Viruses require a host cell to reproduce. Because viruses are so small, they don’t have all the machinery required to achieve reproduction like unicellular organisms (bacteria/archaea) or multicellular organisms, like humans. Unfortunately for us, viruses that infect human cells use us as viral factories to make new “baby-viruses” for them, and usually causing damage to us in the process.
Poxviruses are large by virus standards but they still need help to replicate in human hosts. Variola virus, the infectious cause of smallpox, was a particularly devastating poxvirus. As recently as 1967 the World Health Organization estimated that 15 million people contracted the disease and that 2 million died from it that year. Following a successful global vaccination campaign using a related poxvirus known as vaccinia virus, variola virus was eradicated and no smallpox cases have been recorded in decades.
Viruses do not get priority passes to the cellular machinery that they rely upon. Rather, they must compete with the host for access to host cell protein-making machines. Actually, it’s even worse than that, because our cells have evolved to ‘sense’ that they’re infected and turn off protein synthesis to circumvent viral replication. Many viruses have evolved mechanisms to undermine these surveillance mechanisms, and gain priority access to the protein synthesis machinery. Dhungel and colleagues recently discovered a new feature of poxviruses that allows them to commandeer the host machinery.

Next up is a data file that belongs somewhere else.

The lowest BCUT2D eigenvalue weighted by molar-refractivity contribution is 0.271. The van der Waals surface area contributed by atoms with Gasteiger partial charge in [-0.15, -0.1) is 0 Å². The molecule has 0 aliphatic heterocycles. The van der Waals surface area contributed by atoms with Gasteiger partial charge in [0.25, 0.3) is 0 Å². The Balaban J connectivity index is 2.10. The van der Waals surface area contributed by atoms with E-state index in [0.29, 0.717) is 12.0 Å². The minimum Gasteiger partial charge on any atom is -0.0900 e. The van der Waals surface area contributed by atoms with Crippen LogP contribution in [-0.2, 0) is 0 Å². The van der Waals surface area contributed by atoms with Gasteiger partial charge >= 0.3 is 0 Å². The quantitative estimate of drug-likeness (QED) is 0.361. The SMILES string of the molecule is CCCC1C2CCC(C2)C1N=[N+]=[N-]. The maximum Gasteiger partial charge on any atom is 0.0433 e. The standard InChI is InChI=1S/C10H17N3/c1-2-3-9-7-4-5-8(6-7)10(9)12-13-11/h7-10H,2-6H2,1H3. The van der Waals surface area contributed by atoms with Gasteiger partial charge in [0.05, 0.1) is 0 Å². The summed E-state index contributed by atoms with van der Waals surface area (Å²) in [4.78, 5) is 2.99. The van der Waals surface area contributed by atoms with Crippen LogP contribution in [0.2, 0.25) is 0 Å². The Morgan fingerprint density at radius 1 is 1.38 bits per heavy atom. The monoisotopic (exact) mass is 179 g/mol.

But first, a short biology lesson. If you don’t remember, the central dogma of molecular biology goes like this:
DNA is transcribed into RNA which is then translated into an amino acid chain (otherwise known as a protein). The RNA, referred to as messenger RNA, is utilized to make proteins. This process can get more complicated (see “special” in the figure) but the general flow of information in biological systems is DNA to RNA to protein.
Dhungel et al. found that vaccinia virus messenger RNAs have unique sequences at their ends that allow them to “cut the line” and be the first to be “translated” into protein. It appears that these viral sequences act in a completely unique fashion that has not been observed before. More work will need to be done to figure out precisely how the sequence helps this model poxvirus gain priority access and efficiently decode viral mRNAs into proteins.
This research advances our basic understanding of poxvirus biology, and reveals new molecular targets that might be exploited for antiviral drug discovery. Many dangerous infections are caused by poxviruses and understanding how these viruses commandeer human cells can help us identify new ways to slow its progress.
Summary written by: Landon Getz
To read the full paper, please click the following link: